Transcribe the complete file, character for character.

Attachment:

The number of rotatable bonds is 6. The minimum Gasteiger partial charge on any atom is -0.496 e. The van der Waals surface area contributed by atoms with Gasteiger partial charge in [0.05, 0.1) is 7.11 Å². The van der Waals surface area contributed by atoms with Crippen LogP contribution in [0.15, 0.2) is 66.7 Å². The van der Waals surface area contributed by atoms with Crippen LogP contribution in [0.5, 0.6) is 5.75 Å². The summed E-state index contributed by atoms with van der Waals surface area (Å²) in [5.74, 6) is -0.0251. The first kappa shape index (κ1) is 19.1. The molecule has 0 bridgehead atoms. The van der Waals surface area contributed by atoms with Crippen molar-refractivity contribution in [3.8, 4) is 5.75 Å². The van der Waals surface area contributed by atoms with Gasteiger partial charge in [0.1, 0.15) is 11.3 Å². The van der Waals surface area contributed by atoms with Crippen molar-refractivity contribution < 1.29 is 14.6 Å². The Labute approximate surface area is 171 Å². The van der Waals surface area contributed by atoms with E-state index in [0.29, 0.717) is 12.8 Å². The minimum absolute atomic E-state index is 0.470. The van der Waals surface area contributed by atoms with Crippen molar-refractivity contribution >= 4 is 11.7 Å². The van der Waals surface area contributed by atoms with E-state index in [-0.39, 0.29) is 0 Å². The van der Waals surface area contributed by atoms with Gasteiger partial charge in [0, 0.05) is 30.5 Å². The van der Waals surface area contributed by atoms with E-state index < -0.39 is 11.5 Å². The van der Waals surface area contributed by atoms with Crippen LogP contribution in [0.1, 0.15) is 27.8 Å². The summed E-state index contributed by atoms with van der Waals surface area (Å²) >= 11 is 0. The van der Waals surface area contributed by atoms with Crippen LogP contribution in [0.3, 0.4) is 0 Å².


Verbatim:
The number of rotatable bonds is 6. The minimum Gasteiger partial charge on any atom is -0.496 e. The van der Waals surface area contributed by atoms with Gasteiger partial charge in [0.05, 0.1) is 7.11 Å². The van der Waals surface area contributed by atoms with Crippen LogP contribution in [0.15, 0.2) is 66.7 Å². The van der Waals surface area contributed by atoms with Crippen LogP contribution in [0.5, 0.6) is 5.75 Å². The summed E-state index contributed by atoms with van der Waals surface area (Å²) in [5.74, 6) is -0.0251. The first kappa shape index (κ1) is 19.1. The molecule has 0 bridgehead atoms. The van der Waals surface area contributed by atoms with Crippen molar-refractivity contribution in [3.8, 4) is 5.75 Å². The van der Waals surface area contributed by atoms with Gasteiger partial charge in [0.1, 0.15) is 11.3 Å². The van der Waals surface area contributed by atoms with Crippen molar-refractivity contribution < 1.29 is 14.6 Å². The Labute approximate surface area is 171 Å². The van der Waals surface area contributed by atoms with E-state index in [0.29, 0.717) is 12.8 Å². The minimum absolute atomic E-state index is 0.470. The van der Waals surface area contributed by atoms with Crippen molar-refractivity contribution >= 4 is 11.7 Å². The van der Waals surface area contributed by atoms with E-state index in [-0.39, 0.29) is 0 Å². The van der Waals surface area contributed by atoms with Gasteiger partial charge in [0, 0.05) is 30.5 Å². The van der Waals surface area contributed by atoms with E-state index < -0.39 is 11.5 Å². The van der Waals surface area contributed by atoms with Crippen LogP contribution in [0.1, 0.15) is 27.8 Å². The summed E-state index contributed by atoms with van der Waals surface area (Å²) >= 11 is 0. The van der Waals surface area contributed by atoms with Crippen LogP contribution in [0.3, 0.4) is 0 Å².